A new scholarship is available for University of Lynchburg students who want to be STEM teachers. According to the University’s website, “The Noyce Scholarship Program for STEM Teachers provides unique opportunities to students who want to teach STEM subjects in today’s diverse classrooms. Qualified students receive outstanding scholarships during their junior and senior years of college that combine with other merit scholarships awarded by Lynchburg.”
Noyce Grant Pathway Coordinator at University of Lynchburg, Dr. Paula Lichiello, explained, “The National Science Foundation Robert Noyce Scholarship for 2019-2024 is for students who major in chemistry, biology, physics, environmental science, or mathematics education. This NSF grant provides significant scholarship support ($10,000 to $20,000 per year) to eligible college students in their junior and senior years. In return, students commit to two years of teaching in grades 7-12 in a high-need school division in Virginia for every year of scholarship support.”
Bailey Pettrey ~ Guest Writer and Kelli Carter ~ Staff Writer
The University of Lynchburg kicked off the festive holiday season with performances from the University of Lynchburg Choral Union, Concert Choir and the Lynchburg Singers. The performances were lead by ‘12 MEd and ‘16 MA, Jeremy M. Craft and accompanied by Dr. Cynthia B. Ramsey on piano. The choirs that performed featured students, faculty and members of the Lynchburg community at large.
Additionally, the concert included Lynchburg alumni. Hattie Elder ‘18, a former University of Lynchburg student, performed alongside the current crop of performers. “It was so nice to perform ‘at home’ again with some of my closest friends and colleagues,” Elder said. “Singing together really helped me get into the Christmas spirit.”
On Dec. 8th, 73 students were inducted into the National Society of Leadership and Success (NSLS).
Secretary of NSLS, Jasmine Duff, said, “The NSLS induction encompassed the leadership and successes of many of our students. I am a part of this society to help these students grow into the leaders they are and to help them reach their full potential.”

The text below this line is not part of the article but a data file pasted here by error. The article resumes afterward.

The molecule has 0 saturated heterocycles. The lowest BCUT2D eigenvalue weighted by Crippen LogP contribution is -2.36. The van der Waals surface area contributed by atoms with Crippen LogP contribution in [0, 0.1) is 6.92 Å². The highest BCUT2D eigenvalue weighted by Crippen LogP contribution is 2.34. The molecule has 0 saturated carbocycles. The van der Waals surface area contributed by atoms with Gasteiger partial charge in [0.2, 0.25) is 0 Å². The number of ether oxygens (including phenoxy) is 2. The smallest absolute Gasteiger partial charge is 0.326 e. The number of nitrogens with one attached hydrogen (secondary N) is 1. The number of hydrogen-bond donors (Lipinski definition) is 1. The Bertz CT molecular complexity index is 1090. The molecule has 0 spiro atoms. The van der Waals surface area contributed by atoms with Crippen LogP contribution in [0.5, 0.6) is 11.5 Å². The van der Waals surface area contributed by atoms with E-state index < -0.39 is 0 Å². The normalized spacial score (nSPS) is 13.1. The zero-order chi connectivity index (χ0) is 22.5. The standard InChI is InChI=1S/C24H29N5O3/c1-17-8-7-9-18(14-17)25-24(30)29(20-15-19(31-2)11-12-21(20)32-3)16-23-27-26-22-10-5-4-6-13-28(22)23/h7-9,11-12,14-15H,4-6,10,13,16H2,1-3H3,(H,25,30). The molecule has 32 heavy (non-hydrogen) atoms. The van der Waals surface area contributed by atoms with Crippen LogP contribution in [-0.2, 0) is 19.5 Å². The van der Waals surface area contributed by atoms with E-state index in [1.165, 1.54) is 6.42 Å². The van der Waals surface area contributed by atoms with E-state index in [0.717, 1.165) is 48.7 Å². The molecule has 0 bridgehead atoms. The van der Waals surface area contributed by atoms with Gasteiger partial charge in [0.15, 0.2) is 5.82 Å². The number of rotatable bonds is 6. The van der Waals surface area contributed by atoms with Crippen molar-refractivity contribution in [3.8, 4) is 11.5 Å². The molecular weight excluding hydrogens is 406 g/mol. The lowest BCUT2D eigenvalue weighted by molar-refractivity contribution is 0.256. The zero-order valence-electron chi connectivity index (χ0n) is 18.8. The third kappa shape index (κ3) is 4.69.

On Tuesday, Dec. 17, the Burton Dining Hall will be open from 10:00-11:30 p.m. to allow students to have a Late-Night Breakfast during exam season. Dining Services Co-Director and Chef, Michial Neal, said that Dining Services originally started this over twenty years ago and then partnered with the Student Government Association, who will be handing out prizes.
According to Neal, students should come enjoy a break from the stress of studying. Neal said that stress is not good for the body and mind. He also said that this event can help clear the mind and help students focus. Neal said, “It is just a stress reliever.”
The University of Lynchburg has a variety of dining options for its students ranging from the Burton Dining Hall to the Domino’s at Rainsford Hall. If students want a cheeseburger, then the Westover Room is the perfect place to go or if anyone has a craving for Mexican food, then El Si can fix that craving. As the campus continues to grow, so will the options.
The University of Lynchburg is offering a trip to Richmond on Saturday, Dec. 7, so students can do some shopping before the holiday season begins. The trip cost is five dollars for round-trip transportation.
AsUniversity of Lynchburg students returned to campus from the Thanksgiving break, several students came back to find that their belongings missing. Three burglaries were reported on December 1st, between 12 and 7 pm . The University has since informed students, about the break-ins at the Southside Housings.
Director of Campus Safety and Security, Bob Driskill, alerted students of the burglaries via email. Driskill said, “these incidents are currently being investigated by Campus Safety and Security and the Lynchburg Police Department.” Though there were no signs of criminal activities occurring around campus, Driskill warned students to “lock their doors and windows.”